While QA/QC testing standards for CBD currently vary greatly by state (if any exist at all), we expect Life Science Tools companies to benefit from this nascent market opportunity as testing regulations are implemented and standardized. Similar to medical/recreational cannabis testing, instruments such as mass spectrometers and liquid/gas chromatographs are utilized to analyze CBD samples. Key vendors for mass spectrometry and chromatography instruments include Agilent, Danaher (SCIEX), PerkinElmer, Shimadzu, Thermo Fisher, and Waters Corporation.

CBD From a Retailer and Payor Perspective (Rhyee)

Healthcare: Drug Retailer Perspective: CBD products appear to be gaining traction with independent pharmacies, many of whom are already selling or planning to sell CBD oils. Independent pharmacies likely find the high-margin profile of CBD oils attractive, which we suspect is similar to those of more traditional over-the-counter drugs, as well as the differentiation it affords independents relative to larger chain pharmacies. For those selling CBD oils today, the focus is on quality, particularly as it relates to bioavailability. Large pharmacy chains, such as CVS and Walgreens, don’t currently sell CBD oil, but WBA noted it is monitoring the CBD market.

Healthcare: Payor Perspective: Generally speaking, managed care does not cover OTC products, with the same being true for Medicare and Medicaid. Based on our conversations with a number of payors, whether CBD oils will be covered as a medical benefit by government sponsored health programs is determined by the Center for Medicare and Medicaid Services (CMS) and state governments. Currently, CBD products are not a covered benefit, or an extra benefit, that has been approved by CMS or states, and it isn’t known at this time whether CMS or states governments are considering reimbursement for CBD products. Separately, Payors noted three factors complicating commercial coverage of CBD oils, including (1) legal issues, as CBD oils derived from THC (cannabis) isn’t legal if it contains equal to or more than 0.3% THC; (2) lack of regulation by the FDA; and (3) its availability as an OTC medication.

Global Landscape (Azer)
While the global regulatory landscape varies, the CBD category outside of the U.S. has been evolving rapidly, with more change likely to come with the WHO’s current evaluation of CBD, as well as its recent addition to the EU’s Novel Food Catalogue. In Europe, CBD products are now widely available in markets like the U.K., Italy and Switzerland, though regulations vary with Italy allowing for “cannabis light” products, with allowable THC of as much as 0.6%, while in Switzerland CBD products can have as much as 1% THC, and are classified as a tobacco substitute. In Latin America, hemp has been in production since the 1500s is also rapidly expanding their regulatory frameworks around marijuana and hemp. Canadian licensed producers have been actively entering the market in Latin America to capitalize on this evolving opportunity, including Canopy Growth, Tilray, Aurora and Cronos.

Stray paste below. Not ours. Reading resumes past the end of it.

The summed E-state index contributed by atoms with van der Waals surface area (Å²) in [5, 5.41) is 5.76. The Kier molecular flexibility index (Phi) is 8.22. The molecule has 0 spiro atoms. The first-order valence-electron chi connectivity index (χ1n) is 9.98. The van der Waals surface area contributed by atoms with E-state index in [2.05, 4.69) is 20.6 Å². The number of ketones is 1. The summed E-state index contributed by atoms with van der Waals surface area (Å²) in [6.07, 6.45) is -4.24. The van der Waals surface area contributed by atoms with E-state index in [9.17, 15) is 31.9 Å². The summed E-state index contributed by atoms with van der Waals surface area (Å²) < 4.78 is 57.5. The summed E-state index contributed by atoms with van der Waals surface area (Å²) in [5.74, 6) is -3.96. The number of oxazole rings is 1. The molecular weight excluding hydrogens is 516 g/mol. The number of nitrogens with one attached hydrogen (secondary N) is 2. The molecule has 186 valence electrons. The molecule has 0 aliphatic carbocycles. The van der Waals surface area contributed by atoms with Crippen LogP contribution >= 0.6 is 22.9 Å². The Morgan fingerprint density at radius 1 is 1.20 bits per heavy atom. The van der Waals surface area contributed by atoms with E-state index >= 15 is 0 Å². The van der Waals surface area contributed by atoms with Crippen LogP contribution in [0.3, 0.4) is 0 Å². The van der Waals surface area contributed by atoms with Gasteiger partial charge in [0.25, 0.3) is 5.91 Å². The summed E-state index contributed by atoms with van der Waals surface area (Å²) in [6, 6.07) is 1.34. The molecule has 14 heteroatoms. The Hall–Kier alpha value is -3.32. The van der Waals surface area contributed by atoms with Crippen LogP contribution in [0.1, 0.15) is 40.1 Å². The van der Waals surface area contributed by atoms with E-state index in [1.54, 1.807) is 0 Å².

Regulatory Outlook (Eric Assaraf – Cowen Washington Research Group)
The 2018 Farm Bill declassifies industrial hemp as a Schedule I substance, shifts regulatory authority from the DEA to the Department of Agriculture, and provides autonomy for states to regulate the industry. However, the new law does not change the FDA’s oversight authority over CBD products and FDA Commissioner Scott Gottlieb has made it clear that his agency will continue to step in when certain health claims are made. Additionally, FDA has stated that CBD cannot be added to food products sold across state lines or marketed as a dietary supplement, regardless of whether it is hemp-derived. The FDA will explore new pathways for CBD to be sold legally; however, it seems clear that there will be a period of regulatory uncertainty over CBD products at the state and federal level.

For more information, contact your Cowen Sales Representative.